Roger is an asshole. His nephew Nick doesn’t know this when he unexpectedly shows up asking for help with women in this educational buddy flick. Roger’s theories on the obtainment of women and director Dylan Kidd’s script are both of the so-crazy-that-they-might-actually-work variety — with Isabella Rossellini.
This amazing last collaboration (1965) between director Akira Kurosawa and actor Toshiro Mifune is a three-hour super-soap opera about the emotional education of a callow young doctor under the tutelage of a gruff older one, set in a slum clinic in 19th century Japan. There's enough tragedy here – some of it devastating — for a half-dozen films.
This typical Claude Chabrol film is a suspense story with the suspense de-emphasized, an elegantly dark look at evil intruding into a world of bourgeois manners and mannerisms, less a whodunnit than a why-did-they-do-it, with the answer ultimately withheld — with Isabelle Huppert.
Is it the perfectly rounded snowballs, or maybe the way the flakes don't melt when they hit the skin? Whatever the reasons, SC2 is an autopilot Hollywood concoction lacking in imagination and authentic Christmas spirit, yet it's geared towards an audience full of masters of both — with Tim Allen.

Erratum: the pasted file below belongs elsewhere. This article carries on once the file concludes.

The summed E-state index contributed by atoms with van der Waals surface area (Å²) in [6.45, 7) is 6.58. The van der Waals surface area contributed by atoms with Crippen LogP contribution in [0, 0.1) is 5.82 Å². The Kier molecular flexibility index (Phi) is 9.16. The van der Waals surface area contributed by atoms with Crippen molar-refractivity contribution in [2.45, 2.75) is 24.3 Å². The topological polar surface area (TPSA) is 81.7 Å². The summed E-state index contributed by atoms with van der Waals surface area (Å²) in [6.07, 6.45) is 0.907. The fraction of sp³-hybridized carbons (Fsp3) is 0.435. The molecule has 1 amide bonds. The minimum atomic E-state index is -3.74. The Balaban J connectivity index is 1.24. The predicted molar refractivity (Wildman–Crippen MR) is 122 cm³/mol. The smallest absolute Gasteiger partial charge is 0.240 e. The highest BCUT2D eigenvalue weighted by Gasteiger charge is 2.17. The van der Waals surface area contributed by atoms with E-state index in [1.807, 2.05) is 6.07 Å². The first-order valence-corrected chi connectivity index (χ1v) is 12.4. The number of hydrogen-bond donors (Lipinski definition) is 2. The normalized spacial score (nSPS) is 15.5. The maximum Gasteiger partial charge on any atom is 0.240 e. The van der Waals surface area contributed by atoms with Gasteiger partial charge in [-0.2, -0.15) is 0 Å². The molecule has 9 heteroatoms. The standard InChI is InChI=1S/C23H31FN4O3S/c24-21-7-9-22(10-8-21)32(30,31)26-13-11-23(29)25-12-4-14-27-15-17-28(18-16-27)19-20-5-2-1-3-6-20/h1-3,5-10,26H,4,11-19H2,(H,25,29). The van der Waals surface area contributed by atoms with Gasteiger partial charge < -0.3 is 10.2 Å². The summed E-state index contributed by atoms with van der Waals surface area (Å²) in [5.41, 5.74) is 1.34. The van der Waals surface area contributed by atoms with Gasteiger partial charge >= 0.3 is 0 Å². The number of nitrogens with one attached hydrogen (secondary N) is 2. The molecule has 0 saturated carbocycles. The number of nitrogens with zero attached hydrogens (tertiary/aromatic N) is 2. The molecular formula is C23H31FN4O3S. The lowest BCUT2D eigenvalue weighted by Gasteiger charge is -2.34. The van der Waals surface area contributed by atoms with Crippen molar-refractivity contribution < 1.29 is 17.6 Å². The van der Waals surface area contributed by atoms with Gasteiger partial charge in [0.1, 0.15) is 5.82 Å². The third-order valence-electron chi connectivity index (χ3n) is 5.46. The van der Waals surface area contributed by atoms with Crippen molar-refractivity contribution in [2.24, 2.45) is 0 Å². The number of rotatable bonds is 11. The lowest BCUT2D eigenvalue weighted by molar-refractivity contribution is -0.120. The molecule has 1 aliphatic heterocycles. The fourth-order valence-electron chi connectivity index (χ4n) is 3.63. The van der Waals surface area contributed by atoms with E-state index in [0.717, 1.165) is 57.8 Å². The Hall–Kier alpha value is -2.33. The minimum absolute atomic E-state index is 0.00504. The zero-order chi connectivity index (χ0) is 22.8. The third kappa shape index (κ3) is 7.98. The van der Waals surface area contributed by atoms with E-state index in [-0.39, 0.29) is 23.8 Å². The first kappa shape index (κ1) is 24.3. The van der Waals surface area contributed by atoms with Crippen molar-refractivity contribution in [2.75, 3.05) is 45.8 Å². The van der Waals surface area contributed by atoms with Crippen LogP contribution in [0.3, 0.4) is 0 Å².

This film is overloaded with self-destruct modes, override codes and cocky Eddie Murphyisms discharged with machine-gun relentlessness. It's too bad Owen Wilson's refreshing, soft-spoken charm finds itself smothered by lame dialogue and Murphy's in-your-face whining.
Diners will find steaks of one grade only — prime, the most expensive and fattiest — plus beef in other forms, like short ribs, veal chops and calf’s liver, and lots of lobster. Chicken with french fries is $18, and it goes up from there, to $39 for a porterhouse or $20 per pound for a live lobster. Steaks come with a choice of sauces: port wine veal essence, béarnaise, morel, horseradish cream or Detroit zip. The hearty port sauce complements the flavorful steak perfectly.